Dr. Henry Heimlich: Were his Maneuvers Beneficial or Misbegotten?
Some doctors help humanity, although not always in the manner they intended. Dr. Henry Judah Heimlich, the American Jewish thoracic surgeon who died on Saturday, December 17, at age 96, entered popular culture through his much-publicized Heimlich Maneuver, or abdominal thrusts to stop choking. The lifesaving technique was featured in such Hollywood comedic films as “Mrs. Doubtfire”; “Groundhog Day” and “50 First Dates”. Dr. Heimlich’s highly serious aims were recounted in his 2014 memoir, “Heimlich’s Maneuvers: My Seventy Years of Lifesaving”. Born in Wilmington, Delaware in 1920, Heimlich courted controversy over many years, in the applicability of his maneuver, as well as later attempts to cure cancer and AIDS.
The dramatic vehemence of his assertions and their dismissal by critics seemed appropriate for the swashbuckling physician, whose autobiography recounts how as a Jewish student, he was frustrated in his ambition to be drum major of the Cornell University Big Red Marching Band. In 1951, he married into a celebrity family when he wed the daughter of the ballroom-dancing superstar Arthur Murray (born Moses Teichman in Galicia; 1895–1991).
Alert to the power of popular culture, Heimlich — who made personal appearances on the late night shows of Johnny Carson and David Letterman - first published his opinions about the use of the maneuver in a non-scholarly article in “Emergency Medicine” in 1974. In subsequent years, the American Heart Association and American Red Cross have modified their choking-rescue guidelines, from first recommending a series of back blows, with abdominal thrusts only as an alternate technique. Between 1986 and 2005 only the Heimlich Maneuver was recommended, but in 2006, recommendations reverted to abdominal thrusts, abandoning the name “Heimlich Maneuver.”
The reasons for this demotion involved lifesaving data as well as Dr. Heimlich’s vehement proselytizing of his maneuver as a treatment for drowning, heart attack, asthma, and cystic fibrosis, against expert medical opinion. Further controversy occurred over Dr. Heimlich’s promotion, starting in the early 1980s, of malariotherapy, or deliberately infecting patients with malaria to treat cancer, Lyme disease, and the HIV virus. Despite quasi-universal rejection of this approach, Heimlich’s Institute, a subsidiary of Deaconess Associations of Cincinnati, conducted malariotherapy trials with patients in Ethiopia and China.
Asked about these methods in 2014, Dr. Heimlich told “The Boston Globe” that Julius Wagner-Jauregg, a Nobel-prizewinning Austrian doctor, used malaria therapy as a treatment for paralytic dementia caused by late-stage syphilis. Dr. Heimlich did not mention that Wagner-Jauregg’s methods became obsolete with the widespread use of penicillin in the 1940s. Nor did he note that Wagner-Jauregg (1857–1940) was generally discredited in the medical community as a fervent Nazi, anti-Semite, and supporter of eugenics. Instead, Dr. Heimlich asserted about malariatherapy: “We did some research in China on HIV patients, because we weren’t allowed to conduct studies here in America… I think it’s still worth researching to see if it works for other diseases.”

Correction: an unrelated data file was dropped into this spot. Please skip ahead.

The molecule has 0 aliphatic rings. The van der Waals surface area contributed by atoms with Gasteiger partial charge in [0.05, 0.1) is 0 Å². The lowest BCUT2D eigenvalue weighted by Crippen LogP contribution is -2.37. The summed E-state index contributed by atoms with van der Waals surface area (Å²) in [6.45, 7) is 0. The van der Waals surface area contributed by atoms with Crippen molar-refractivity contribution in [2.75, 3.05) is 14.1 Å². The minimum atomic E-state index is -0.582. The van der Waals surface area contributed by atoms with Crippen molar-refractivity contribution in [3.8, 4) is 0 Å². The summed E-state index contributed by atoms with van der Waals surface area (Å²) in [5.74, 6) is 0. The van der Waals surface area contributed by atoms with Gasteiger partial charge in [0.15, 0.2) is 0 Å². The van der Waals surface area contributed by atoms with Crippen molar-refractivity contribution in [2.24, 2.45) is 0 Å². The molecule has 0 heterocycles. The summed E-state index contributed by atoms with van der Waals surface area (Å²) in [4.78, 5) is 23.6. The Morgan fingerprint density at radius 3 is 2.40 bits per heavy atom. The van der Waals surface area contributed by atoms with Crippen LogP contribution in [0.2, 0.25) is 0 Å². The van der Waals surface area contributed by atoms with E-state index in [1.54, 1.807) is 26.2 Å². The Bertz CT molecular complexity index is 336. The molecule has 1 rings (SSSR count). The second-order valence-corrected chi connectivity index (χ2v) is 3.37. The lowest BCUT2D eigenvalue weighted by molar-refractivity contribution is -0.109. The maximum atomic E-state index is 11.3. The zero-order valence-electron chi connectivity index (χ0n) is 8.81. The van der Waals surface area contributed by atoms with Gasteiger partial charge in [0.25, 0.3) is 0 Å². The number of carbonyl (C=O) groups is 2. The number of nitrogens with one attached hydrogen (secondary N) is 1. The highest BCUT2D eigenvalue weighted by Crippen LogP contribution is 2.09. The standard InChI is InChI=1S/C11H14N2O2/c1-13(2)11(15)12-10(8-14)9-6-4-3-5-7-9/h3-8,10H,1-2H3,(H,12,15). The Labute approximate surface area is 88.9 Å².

Anecdotal evidence, rather than scientific studies, provided the basis for much of Dr. Heimlich’s celebrity. The Deaconess Heimlich Institute website proclaims that among those saved from choking by the Heimlich Maneuver were such celebrities as Cher, Ronald Reagan, Ed Koch, Elizabeth Taylor, Goldie Hawn, Walter Matthau, Carrie Fisher, and Jack Lemmon. In a 2014 article in “The New York Post,” Heimlich reiterated these names, adding others: Ellen Barkin, Nicole Kidman Halle Berry, and cookbook author Joan Nathan. Compared to this starry world of celebrity rescuees, do the fates of anonymous AIDS patients in China and Ethiopia carry any weight?
They do with the doctor’s son Peter Heimlich, who has energetically contested his father’s legacy starting in 2002, in a website and a series of interviews. Not only are experimentees in impoverished countries defended, but also a Romanian physician little known outside the medical world, who circa 1950 invented a procedure to replace the esophagus, despite Dr. Heimlich’s occasional claims to have devised the operation himself. Noted physicians who pointedly criticized Dr. Heimlich’s methods and conclusions included the Mayo Clinic’s Roger D. White; the National Council Against Health Fraud’s Robert S. Baratz; the Public Citizen’s Health Research Group’s Peter Lurie; the American Heart Association’s Charles W. Guildner; and several others.
Fiery worded accusations are out of place in most obituaries. Some journalists have suggested that since the term “abdominal thrusts” is now favoured by health organizations over the once-universal Heimlich Maneuver, that the doctor’s fame will fade in future years. The ultimate benefit of Dr. Heimlich’s years of renown may be to focus awareness on the ongoing dangers of choking on food, since health agencies report that in America, around 3,000 adults die annually from this cause. If the notoriety of Dr. Heimlich and his maneuver, bolstered by film and TV publicity, makes fressers take smaller bites to save their lives, then his legacy may indeed have been beneficial.
Benjamin Ivry is a frequent contributor to the Forward.